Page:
This part has me in stitches:

    Wilson spent 100 hours in three dog parks, where she made note of a whole bunch of times when one dog humped another. When the humping was male-on-male, owners intervened in the overwhelming number of cases. But when the humping was male-on-female, owners were far less likely to stop it. This, the study suggests, might say something about the owners' internalized homophobia and their willingness to overlook female victims of sexual assault.

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  7. 51 minutes ago, william.scherk said:

    Further to the eco-justice screech of a wood-chipper ...

    [Argh, gotta leave this at half-ass for the moment]

    Not bad, if a bit familiar ... I am looked at my brainstorm notes and poke them in here via dictation:

    "Half-ass", "not bad", c'mon, throw me a pork chop!

    Under the heading of division of labor, we need someone to concoct the relevant techno-babble.  Volunteers?

  8. 1 hour ago, Jonathan said:

    To the majority, bro! Then we can vote to start applying a final solution to the deniers! They're threatening us. They're endangering our very existence with their denials. It's self defense to put them through the wood chippers. It's eco-justice! Save the earth and save humanity from the deniers!


    It's going to be like the Reichstag fire.  The Senate will vote emergency powers to the Supreme Chancellor.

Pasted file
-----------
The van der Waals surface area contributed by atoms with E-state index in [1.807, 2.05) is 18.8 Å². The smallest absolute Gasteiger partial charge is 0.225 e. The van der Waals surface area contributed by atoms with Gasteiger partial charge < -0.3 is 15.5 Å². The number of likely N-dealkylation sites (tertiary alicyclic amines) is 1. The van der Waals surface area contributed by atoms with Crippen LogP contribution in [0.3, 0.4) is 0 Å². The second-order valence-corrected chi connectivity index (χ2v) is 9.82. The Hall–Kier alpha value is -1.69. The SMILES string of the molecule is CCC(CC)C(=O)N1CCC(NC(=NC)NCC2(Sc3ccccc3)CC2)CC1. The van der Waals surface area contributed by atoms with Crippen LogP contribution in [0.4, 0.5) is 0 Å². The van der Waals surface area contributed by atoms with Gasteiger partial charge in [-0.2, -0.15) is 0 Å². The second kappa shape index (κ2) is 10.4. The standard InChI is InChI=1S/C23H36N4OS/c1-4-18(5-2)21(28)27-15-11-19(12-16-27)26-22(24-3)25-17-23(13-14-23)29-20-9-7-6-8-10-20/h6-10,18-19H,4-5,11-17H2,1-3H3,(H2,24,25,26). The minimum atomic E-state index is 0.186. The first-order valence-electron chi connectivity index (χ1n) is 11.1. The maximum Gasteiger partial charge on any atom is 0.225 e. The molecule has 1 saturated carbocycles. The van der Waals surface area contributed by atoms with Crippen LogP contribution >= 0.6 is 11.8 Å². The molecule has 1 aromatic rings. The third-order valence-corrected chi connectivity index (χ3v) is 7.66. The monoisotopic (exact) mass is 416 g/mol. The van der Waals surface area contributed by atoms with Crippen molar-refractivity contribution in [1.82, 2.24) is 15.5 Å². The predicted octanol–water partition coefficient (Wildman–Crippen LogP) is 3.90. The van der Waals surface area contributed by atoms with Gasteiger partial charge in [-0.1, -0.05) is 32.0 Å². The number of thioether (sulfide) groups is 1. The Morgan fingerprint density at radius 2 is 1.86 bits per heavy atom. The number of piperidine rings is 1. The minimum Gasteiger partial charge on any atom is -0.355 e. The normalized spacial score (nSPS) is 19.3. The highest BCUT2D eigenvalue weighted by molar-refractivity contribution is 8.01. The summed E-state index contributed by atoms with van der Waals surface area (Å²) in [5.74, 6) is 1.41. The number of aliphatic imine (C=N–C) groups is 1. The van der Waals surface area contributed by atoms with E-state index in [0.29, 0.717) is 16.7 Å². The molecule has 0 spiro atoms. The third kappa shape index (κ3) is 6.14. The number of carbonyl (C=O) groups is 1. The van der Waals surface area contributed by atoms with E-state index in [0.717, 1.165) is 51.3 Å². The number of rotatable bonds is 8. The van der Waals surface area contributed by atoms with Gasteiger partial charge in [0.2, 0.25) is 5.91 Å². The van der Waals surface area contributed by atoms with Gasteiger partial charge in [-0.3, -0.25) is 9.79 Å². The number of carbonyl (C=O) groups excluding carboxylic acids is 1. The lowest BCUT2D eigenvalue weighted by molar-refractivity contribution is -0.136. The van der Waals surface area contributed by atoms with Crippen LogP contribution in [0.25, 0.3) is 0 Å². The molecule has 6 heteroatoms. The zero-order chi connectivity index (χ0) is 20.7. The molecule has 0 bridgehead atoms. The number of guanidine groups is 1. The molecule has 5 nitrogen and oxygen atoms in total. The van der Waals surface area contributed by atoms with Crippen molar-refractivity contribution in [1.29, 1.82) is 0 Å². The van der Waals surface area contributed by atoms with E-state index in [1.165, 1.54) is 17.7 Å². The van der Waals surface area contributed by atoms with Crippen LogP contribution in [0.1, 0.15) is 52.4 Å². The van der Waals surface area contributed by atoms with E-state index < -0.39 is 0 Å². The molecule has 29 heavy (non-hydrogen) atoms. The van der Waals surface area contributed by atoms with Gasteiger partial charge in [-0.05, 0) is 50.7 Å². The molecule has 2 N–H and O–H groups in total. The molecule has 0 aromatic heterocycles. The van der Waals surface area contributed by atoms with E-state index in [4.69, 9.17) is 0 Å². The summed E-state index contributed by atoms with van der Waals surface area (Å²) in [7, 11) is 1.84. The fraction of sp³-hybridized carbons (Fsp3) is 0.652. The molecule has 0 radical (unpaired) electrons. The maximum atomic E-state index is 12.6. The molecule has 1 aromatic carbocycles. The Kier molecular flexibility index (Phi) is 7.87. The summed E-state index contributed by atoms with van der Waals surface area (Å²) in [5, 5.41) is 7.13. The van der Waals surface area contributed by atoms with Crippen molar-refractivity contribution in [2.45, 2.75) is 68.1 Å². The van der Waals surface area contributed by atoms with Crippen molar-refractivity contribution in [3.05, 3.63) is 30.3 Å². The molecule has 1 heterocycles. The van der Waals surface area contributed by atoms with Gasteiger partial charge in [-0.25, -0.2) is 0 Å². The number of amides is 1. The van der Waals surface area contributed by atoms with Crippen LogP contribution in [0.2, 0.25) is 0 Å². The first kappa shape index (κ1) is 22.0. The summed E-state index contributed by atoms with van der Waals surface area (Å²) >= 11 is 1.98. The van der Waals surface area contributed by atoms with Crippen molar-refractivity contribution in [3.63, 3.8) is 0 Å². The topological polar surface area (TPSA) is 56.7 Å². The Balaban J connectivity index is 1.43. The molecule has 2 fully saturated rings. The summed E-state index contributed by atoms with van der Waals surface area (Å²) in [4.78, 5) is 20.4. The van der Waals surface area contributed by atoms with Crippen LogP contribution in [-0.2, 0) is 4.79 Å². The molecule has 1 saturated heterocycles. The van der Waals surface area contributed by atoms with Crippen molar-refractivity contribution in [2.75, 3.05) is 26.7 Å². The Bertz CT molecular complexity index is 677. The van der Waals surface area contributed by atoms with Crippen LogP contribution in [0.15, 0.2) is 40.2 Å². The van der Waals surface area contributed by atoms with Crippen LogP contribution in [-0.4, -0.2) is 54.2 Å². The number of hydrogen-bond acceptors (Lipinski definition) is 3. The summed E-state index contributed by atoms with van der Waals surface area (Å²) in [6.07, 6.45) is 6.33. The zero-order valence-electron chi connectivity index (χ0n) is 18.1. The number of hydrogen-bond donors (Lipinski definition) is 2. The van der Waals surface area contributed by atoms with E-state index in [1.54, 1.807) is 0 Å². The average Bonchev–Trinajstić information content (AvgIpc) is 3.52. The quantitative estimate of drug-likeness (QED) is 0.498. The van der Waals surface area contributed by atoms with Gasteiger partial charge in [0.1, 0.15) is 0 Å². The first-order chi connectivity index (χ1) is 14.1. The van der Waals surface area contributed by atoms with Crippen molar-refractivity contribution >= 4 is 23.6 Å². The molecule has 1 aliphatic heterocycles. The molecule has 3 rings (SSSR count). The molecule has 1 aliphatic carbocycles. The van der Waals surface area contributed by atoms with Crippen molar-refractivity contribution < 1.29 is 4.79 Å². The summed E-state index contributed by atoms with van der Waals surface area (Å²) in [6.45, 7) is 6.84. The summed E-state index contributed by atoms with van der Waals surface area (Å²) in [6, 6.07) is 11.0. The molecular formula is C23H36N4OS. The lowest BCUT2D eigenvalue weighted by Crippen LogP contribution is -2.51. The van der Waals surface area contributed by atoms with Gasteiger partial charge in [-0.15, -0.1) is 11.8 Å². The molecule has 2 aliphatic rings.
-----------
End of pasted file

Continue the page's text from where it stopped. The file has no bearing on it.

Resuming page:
Getting back to our collaborative thrillah, how about we have a CIA analyst, temporarily let's call him Jack Ryan, uncover a plot to use previously unknown technology/techniques to seed bigger badder hurricanes off the west African coast.  Tie in the bad Islamic fundamentalist stuff going on in Mali.  That's pretty close to Western Sahara, which is pretty anarchic right now.  Western Sahara is (I imagine) where the tech would actually be implemented.  Who's ultimately behind it?  Who has the means to develop such advanced technology?  The Russians, naturally.  And how does it get uncovered?  I say let's tie in the Cubans, since they're in the line of fire just as much as anyone else, and they have better ties to the Russians.  Part of the technology ties into the "sonic attacks" that occurred in Havana.  So probably that's where the plot starts, chronologically speaking.  Ryan ends up going to Morocco ("But I'm only an analyst!") to advise on the take-down operation, which is planned to only involve drones, but no, something goes awry and Ryan ends up in a dramatic firefight, with only his good-guy Moroccan (read: Muslim) counterpart there as backup, barely making it out with a few broken ribs, while his hairdo remains intact.  Back in Casablanca he tells his new man Friday that this will be the beginning of a beautiful friendship.  Fade to black. 

  9. 7 hours ago, Michael Stuart Kelly said:


    And off you go making up stuff I don't believe.

    Apparently, I don't think like you do. And I don't think like Bernie or Warren or Marx or any other such demon.

    Recall that the corollary of "Check your premises" was "Watch your implications".  If I'm ascribing to you views you don't hold, consider whether they are implied by the views you have stated.

    I've already pointed out that Amazon (as well as Walmart and McDonalds) are legally forbidden to ask the questions (in the hiring process) that would make it possible for them to not employ people receiving government assistance.  So they're between a rock and hard place already.  And I wouldn't favor it if they did put such a policy in place anyway.  It would require the kind of system that led to the tragedy of Fantine in Les Miserables